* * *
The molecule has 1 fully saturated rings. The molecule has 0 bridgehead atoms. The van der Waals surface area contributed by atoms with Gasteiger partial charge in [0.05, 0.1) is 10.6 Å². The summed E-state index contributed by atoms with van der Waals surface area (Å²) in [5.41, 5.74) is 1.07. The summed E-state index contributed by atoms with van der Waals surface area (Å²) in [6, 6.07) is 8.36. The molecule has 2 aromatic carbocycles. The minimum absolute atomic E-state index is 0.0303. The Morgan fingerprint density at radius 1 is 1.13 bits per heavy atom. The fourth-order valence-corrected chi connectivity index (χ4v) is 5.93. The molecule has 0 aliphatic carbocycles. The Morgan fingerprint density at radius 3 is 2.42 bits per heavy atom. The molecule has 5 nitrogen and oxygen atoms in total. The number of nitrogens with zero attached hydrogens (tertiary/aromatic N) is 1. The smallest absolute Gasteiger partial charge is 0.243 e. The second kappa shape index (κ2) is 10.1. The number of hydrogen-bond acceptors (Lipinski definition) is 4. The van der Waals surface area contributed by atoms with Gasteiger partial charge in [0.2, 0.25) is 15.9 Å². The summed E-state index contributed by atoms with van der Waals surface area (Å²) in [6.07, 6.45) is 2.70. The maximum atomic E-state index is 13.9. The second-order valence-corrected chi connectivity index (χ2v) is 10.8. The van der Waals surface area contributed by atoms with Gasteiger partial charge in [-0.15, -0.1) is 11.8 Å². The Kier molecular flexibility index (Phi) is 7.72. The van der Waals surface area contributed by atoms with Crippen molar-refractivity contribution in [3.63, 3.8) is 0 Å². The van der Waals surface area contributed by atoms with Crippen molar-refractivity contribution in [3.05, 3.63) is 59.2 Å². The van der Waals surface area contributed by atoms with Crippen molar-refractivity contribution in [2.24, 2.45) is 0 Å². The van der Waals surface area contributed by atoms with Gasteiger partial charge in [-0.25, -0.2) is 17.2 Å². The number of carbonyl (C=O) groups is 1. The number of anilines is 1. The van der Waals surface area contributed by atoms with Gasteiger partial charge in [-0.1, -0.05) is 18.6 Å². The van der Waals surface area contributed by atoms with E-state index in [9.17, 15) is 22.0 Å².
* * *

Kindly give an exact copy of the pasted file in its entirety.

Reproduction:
The molecule has 1 fully saturated rings. The molecule has 0 bridgehead atoms. The van der Waals surface area contributed by atoms with Gasteiger partial charge in [0.05, 0.1) is 10.6 Å². The summed E-state index contributed by atoms with van der Waals surface area (Å²) in [5.41, 5.74) is 1.07. The summed E-state index contributed by atoms with van der Waals surface area (Å²) in [6, 6.07) is 8.36. The molecule has 2 aromatic carbocycles. The minimum absolute atomic E-state index is 0.0303. The Morgan fingerprint density at radius 1 is 1.13 bits per heavy atom. The fourth-order valence-corrected chi connectivity index (χ4v) is 5.93. The molecule has 0 aliphatic carbocycles. The Morgan fingerprint density at radius 3 is 2.42 bits per heavy atom. The molecule has 5 nitrogen and oxygen atoms in total. The number of nitrogens with zero attached hydrogens (tertiary/aromatic N) is 1. The smallest absolute Gasteiger partial charge is 0.243 e. The second kappa shape index (κ2) is 10.1. The number of hydrogen-bond acceptors (Lipinski definition) is 4. The van der Waals surface area contributed by atoms with Gasteiger partial charge in [0.2, 0.25) is 15.9 Å². The summed E-state index contributed by atoms with van der Waals surface area (Å²) in [6.07, 6.45) is 2.70. The maximum atomic E-state index is 13.9. The second-order valence-corrected chi connectivity index (χ2v) is 10.8. The van der Waals surface area contributed by atoms with Gasteiger partial charge in [-0.15, -0.1) is 11.8 Å². The Kier molecular flexibility index (Phi) is 7.72. The van der Waals surface area contributed by atoms with Crippen molar-refractivity contribution in [3.63, 3.8) is 0 Å². The van der Waals surface area contributed by atoms with Crippen molar-refractivity contribution in [3.05, 3.63) is 59.2 Å². The van der Waals surface area contributed by atoms with Crippen molar-refractivity contribution in [2.24, 2.45) is 0 Å². The van der Waals surface area contributed by atoms with Gasteiger partial charge in [-0.25, -0.2) is 17.2 Å². The number of carbonyl (C=O) groups is 1. The number of anilines is 1. The van der Waals surface area contributed by atoms with Gasteiger partial charge in [-0.1, -0.05) is 18.6 Å². The van der Waals surface area contributed by atoms with E-state index in [9.17, 15) is 22.0 Å².